A repeated message in Brene’s work is the reminder that true authenticity and vulnerability require courage. In fact, they are synonymous. It is impossible to be true to yourself and stay open to whatever comes along without great inner strength. But as Brene points out in this book, while it is important to speak out and speak up, it should never come at a cost of civility and compassion. And that, for me at least, is where it sometimes gets sticky.
In the past, when I struggled to speak up over something that I disagreed with, or whenever I feared the consequences of the controversy, I usually convinced myself it was wiser to hold back. After all, isn’t it better to avoid conflict? Even with my close friends, or Thom my husband, it often seems sensible to ignore the impulse to speak. Why trigger any potential judgment, anger, or rejection that might come? Unfortunately, if I stuff and deny important issues, they only seemed to grow and fester. At that point, my frustration, fear, or anger would grow to the point where I simply explode over some seemly minor issue. The concern nearly always comes out anyway—but usually not in a way I desired.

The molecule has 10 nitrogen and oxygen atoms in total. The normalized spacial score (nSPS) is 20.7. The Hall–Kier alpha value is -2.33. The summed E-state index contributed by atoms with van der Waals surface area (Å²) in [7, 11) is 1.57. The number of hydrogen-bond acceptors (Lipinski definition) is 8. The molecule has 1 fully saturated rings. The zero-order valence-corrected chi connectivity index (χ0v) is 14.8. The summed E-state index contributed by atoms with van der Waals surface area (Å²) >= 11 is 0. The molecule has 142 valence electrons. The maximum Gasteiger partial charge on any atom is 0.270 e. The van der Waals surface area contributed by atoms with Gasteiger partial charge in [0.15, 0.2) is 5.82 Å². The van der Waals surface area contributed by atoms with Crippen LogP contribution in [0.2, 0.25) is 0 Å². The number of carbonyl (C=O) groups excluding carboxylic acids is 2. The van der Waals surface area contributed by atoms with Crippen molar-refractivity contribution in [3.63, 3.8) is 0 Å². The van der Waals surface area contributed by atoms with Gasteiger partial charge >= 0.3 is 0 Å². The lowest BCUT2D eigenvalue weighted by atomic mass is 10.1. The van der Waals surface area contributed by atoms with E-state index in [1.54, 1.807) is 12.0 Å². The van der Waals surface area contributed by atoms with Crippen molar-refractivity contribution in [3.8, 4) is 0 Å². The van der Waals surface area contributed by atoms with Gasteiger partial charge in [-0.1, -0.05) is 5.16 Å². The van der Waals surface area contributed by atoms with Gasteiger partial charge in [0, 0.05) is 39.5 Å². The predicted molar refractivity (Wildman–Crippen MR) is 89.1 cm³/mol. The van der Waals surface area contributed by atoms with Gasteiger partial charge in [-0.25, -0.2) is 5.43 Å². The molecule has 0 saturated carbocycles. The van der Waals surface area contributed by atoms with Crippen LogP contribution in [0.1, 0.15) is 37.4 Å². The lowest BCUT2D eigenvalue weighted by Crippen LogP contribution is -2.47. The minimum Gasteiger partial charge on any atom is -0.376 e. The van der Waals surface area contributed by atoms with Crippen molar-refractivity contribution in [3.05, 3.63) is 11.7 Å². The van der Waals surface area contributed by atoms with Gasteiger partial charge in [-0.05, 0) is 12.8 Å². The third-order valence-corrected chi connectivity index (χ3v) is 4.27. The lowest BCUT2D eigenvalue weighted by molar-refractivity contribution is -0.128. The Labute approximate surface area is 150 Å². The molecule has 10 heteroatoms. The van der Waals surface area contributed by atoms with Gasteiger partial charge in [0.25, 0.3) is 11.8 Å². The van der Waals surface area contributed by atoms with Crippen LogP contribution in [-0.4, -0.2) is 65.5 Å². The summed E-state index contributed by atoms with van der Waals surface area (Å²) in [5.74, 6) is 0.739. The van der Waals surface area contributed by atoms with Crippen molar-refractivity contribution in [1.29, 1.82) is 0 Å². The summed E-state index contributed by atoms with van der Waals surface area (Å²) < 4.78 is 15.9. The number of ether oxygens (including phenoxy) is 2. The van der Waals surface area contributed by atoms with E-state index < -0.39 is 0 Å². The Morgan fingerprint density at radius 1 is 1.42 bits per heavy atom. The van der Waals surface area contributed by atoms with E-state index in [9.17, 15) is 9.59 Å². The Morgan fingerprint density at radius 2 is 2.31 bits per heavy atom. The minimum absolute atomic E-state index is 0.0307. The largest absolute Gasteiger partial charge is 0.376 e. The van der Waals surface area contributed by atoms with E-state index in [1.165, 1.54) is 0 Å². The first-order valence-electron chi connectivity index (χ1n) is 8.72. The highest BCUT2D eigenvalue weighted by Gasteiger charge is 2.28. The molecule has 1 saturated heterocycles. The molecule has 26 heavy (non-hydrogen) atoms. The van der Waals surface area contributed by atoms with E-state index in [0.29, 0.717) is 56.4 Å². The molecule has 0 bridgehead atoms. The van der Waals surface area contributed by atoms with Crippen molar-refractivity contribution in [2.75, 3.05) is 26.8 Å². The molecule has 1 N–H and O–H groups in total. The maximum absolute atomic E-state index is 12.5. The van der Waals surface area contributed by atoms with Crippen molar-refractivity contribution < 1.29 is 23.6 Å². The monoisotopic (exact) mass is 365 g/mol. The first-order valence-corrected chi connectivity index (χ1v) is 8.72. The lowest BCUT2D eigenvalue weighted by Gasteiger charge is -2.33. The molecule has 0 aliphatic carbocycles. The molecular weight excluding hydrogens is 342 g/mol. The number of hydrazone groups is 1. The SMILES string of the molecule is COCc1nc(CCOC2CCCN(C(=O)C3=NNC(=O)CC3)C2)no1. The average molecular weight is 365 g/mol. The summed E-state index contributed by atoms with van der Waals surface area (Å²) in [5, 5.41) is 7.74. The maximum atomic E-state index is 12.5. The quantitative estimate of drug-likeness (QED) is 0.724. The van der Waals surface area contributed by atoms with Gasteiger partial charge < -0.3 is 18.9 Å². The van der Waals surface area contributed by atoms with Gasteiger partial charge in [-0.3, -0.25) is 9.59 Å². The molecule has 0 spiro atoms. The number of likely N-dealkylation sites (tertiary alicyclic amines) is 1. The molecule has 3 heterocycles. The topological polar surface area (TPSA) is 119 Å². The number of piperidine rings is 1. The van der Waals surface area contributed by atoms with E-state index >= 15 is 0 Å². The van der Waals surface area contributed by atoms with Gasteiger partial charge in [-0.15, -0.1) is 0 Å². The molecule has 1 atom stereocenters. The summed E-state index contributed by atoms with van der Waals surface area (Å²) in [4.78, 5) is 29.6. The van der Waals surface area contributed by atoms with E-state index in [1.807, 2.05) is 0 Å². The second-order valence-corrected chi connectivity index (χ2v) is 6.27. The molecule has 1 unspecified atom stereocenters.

Adam Galinsky from the Columbia Business School speaks frequently about what it takes to speak out when it’s challenging. He teaches that we all have a “range of acceptable behavior,” that guides our willingness to speak up. That dynamic “range” within us determines whether the action is either easy or difficult for us. As Galinsky says, “When we stay within this range we are rewarded; when we step outside of this range we are punished by being dismissed, demeaned, or ostracized.” Galinsky believes that “To speak up, we need to both understand our range and also learn how and when to expand it. The key thing that determines that range more than anything else: your power.”